I teach. I have always taught. I really do not remember a time, other than a short while when I was very young that I told everyone I wanted to be a mail delivery person. (Actually I think about that now and smile, since I do deliver messages from the Spirit World)

When I was in Kindergarten I remember I was given the opportunity to hold the abacus and lead fellow students in counting to 100. I was all of 5 years old and remember feeling like I could help anyone learn to count.

When I was in the 7th grade both my science and math teachers encouraged such dreams of becoming a teacher and I wrote my first lesson plan on the importance of following directions in the science classroom. I was allowed to present the lesson plan to my fellow students and receive feedback from my teachers.

I taught middle school students for 10 years; interesting training zone for anyone, to teach middle school. There is a definite learning curve of how to deal with all kinds of personalities and talent sets.  One must learn now only how to present material but also to present in such a way that it is accessible to all in the classroom and give feedback that is constructive, and yet not demeaning.

I was told at one school I worked at that some of the children were intimidated by me. I remember reflecting on that for a very long time, and strove to be more mindful of the sensitivities of the students on an emotional level.  I learned to understand cues from the students on how each on an individual level was interacting with both me and the lessons that were being taught.

I lecture and teach mostly an adult audience now. That in itself has been an interesting process for me. There is rarely the division of age and life experience like there is in teaching children to give a bit of credibility to oneself as a teacher. The credibility is based on integrity, knowledge, experience in the field, and the ability to allow those who are trusting the teacher as ‘students’ to explore to the best of their ability the information that is being practiced and presented.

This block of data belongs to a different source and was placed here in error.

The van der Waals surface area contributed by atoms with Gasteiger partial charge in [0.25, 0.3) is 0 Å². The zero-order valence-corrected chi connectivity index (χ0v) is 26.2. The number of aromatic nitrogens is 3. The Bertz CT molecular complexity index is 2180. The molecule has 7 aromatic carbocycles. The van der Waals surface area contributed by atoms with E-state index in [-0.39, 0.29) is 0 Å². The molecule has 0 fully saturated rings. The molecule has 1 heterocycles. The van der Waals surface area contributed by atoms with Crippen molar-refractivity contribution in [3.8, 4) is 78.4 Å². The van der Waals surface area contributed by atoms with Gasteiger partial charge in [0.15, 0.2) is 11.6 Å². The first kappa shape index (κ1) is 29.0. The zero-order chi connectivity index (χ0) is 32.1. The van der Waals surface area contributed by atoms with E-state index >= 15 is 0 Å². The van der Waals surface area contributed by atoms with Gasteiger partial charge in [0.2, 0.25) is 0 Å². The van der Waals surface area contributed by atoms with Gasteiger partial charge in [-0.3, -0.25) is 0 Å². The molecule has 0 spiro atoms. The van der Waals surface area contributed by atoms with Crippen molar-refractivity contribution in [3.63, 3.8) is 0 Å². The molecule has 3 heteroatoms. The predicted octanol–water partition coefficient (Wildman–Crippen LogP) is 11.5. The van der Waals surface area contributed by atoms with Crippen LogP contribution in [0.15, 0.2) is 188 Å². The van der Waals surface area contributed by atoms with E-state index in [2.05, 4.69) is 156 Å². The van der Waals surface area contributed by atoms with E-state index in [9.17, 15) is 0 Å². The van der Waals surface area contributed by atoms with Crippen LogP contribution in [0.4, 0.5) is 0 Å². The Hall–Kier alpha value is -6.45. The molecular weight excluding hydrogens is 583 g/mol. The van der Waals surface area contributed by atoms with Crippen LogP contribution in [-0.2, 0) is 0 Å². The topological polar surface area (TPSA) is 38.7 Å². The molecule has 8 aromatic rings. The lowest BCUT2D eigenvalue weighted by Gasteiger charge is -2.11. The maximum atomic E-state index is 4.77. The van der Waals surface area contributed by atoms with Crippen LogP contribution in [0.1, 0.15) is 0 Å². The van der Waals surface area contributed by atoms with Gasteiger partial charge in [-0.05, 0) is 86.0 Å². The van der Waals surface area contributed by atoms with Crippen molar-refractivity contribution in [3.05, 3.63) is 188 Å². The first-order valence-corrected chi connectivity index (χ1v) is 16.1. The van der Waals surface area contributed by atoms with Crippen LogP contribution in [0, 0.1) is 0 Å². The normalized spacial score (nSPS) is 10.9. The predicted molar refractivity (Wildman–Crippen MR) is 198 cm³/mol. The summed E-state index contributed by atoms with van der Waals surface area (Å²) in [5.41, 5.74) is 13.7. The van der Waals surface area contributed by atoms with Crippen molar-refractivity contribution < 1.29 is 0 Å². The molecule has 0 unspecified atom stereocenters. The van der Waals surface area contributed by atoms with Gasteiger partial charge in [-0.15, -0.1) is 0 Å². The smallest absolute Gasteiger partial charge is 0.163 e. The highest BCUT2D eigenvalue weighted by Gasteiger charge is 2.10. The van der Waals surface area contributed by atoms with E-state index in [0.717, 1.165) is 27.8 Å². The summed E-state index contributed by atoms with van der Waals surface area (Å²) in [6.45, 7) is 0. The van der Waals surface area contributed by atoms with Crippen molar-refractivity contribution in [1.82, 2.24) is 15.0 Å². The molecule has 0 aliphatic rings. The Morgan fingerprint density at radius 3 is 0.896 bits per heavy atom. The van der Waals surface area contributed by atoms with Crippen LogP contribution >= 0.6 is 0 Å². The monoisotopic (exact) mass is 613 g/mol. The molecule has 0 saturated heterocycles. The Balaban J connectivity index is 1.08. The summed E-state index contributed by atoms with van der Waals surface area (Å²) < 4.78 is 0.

I have found that as a teacher of adults I do not often receive the feedback on teaching style, technique and such like I did as a classroom teacher. There really isn’t much of a mechanism for that unless those in the class bring up any discrepancies that they have.

I have found that questions and an exploration of personal perspectives very useful, both for me to refine my own presentation and also to inspire me to keep exploring and learning on my own, so that I have more in which to offer when discussions start during a class. This past weekend Bolts of Love sponsored an Awareness weekend in which the presenters/teachers were all of different sensibilities in terms of how their express their own personal awareness of individual relationship to Spirit. Within that weekend it was also possible to listen to experiences and perspectives of the participants, which allowed for so many layers of awesomeness. I learned a lot about how others view and see the world and how they are able to put that into words.

I also learned how words can be misunderstood and misinterpreted and how that can lead to hard feelings.

I learned that while I was teaching several weeks ago something I said was considered harsh and cutting. I have tried to find that moment in my memory, and the exact feelings I had or words that came out of my mouth, and I just cannot. Yet, it was remembered by someone that dealt with hard feelings because of my presentation and reaction to discussion at that time.

I was immediately taken to the time something similar happened in the middle school classroom, and I was told that I intimidated some of the children. I questioned whether it is possible I could do the same thing to adults and peers. It seems the answer is yes.

Even though I do not remember the exchange, I can recognize that it had an effect. I can either take the notion that people can react to me the way they wish and it is all on them, or the notion that I am responsible for people feeling comfortable when they are sitting in class with me.  Or realize that it is somewhere in-between the two extremes.

It is not necessary for us to feel comfortable everywhere. In fact, when faced with circumstances that challenge us, we do have choices. I have often left training and classes scratching my head, trying to wrap my brain around what was taught, and feeling exhilarated. I have left classes feeling like I got cracked upside the head by the instructor as well. I have been in situations where it was very uncomfortable to be in the classroom because it seemed other participants were being picked on and times where I really felt for the teachers, because it seemed as if they were being challenged at every turn. It seems that the more I teach the more participants that sit in front of me will have the opportunity to experience all of the above.

It is how we deal with the adversity in life that is just as important as how we deal with the powerful and uplifting experiences. It is the intention and the level of awareness that drives our actions that is much more important than the perceived outcome. It is important to communicate with each other about what we are aware of and what the intention is if the actions have an effect in our direction. It is also important to discern why the actions affect us. We learn and can self-correct from both communication and self-discernment. Both are well worth the challenge. I appreciate those in my life that allow myself this challenge.

Walk Your Talk and Talk Your Walk
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